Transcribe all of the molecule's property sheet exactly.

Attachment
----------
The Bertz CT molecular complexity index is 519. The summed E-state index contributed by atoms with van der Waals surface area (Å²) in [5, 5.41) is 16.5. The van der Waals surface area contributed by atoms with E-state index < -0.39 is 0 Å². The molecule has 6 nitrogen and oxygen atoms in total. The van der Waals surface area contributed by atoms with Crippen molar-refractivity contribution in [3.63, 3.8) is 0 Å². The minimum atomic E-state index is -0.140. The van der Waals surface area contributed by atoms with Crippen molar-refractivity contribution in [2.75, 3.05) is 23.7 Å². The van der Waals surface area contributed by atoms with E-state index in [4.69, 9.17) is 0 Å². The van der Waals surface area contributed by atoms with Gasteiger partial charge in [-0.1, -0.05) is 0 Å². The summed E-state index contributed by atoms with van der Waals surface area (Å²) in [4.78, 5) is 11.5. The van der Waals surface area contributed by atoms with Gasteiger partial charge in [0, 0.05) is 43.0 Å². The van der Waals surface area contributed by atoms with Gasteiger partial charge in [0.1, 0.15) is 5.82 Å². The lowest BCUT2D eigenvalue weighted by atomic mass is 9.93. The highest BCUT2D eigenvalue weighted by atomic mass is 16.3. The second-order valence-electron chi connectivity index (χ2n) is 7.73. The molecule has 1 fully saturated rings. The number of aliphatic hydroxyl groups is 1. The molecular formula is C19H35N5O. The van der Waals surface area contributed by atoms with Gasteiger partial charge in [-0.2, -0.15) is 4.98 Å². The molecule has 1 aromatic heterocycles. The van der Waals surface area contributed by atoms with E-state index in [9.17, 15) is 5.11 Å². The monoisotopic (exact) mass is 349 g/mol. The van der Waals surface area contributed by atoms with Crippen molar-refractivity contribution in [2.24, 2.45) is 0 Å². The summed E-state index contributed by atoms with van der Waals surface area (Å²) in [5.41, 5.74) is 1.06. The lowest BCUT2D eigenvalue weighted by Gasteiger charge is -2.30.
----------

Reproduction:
The Bertz CT molecular complexity index is 519. The summed E-state index contributed by atoms with van der Waals surface area (Å²) in [5, 5.41) is 16.5. The van der Waals surface area contributed by atoms with E-state index < -0.39 is 0 Å². The molecule has 6 nitrogen and oxygen atoms in total. The van der Waals surface area contributed by atoms with Crippen molar-refractivity contribution in [3.63, 3.8) is 0 Å². The minimum atomic E-state index is -0.140. The van der Waals surface area contributed by atoms with Crippen molar-refractivity contribution in [2.75, 3.05) is 23.7 Å². The van der Waals surface area contributed by atoms with E-state index in [4.69, 9.17) is 0 Å². The van der Waals surface area contributed by atoms with Gasteiger partial charge in [-0.1, -0.05) is 0 Å². The summed E-state index contributed by atoms with van der Waals surface area (Å²) in [4.78, 5) is 11.5. The van der Waals surface area contributed by atoms with Gasteiger partial charge in [0, 0.05) is 43.0 Å². The van der Waals surface area contributed by atoms with Gasteiger partial charge in [0.1, 0.15) is 5.82 Å². The lowest BCUT2D eigenvalue weighted by atomic mass is 9.93. The highest BCUT2D eigenvalue weighted by atomic mass is 16.3. The second-order valence-electron chi connectivity index (χ2n) is 7.73. The molecule has 1 fully saturated rings. The number of aliphatic hydroxyl groups is 1. The molecular formula is C19H35N5O. The van der Waals surface area contributed by atoms with Gasteiger partial charge in [-0.2, -0.15) is 4.98 Å². The molecule has 1 aromatic heterocycles. The van der Waals surface area contributed by atoms with E-state index in [9.17, 15) is 5.11 Å². The monoisotopic (exact) mass is 349 g/mol. The van der Waals surface area contributed by atoms with Crippen molar-refractivity contribution in [2.24, 2.45) is 0 Å². The summed E-state index contributed by atoms with van der Waals surface area (Å²) in [5.41, 5.74) is 1.06. The lowest BCUT2D eigenvalue weighted by Gasteiger charge is -2.30.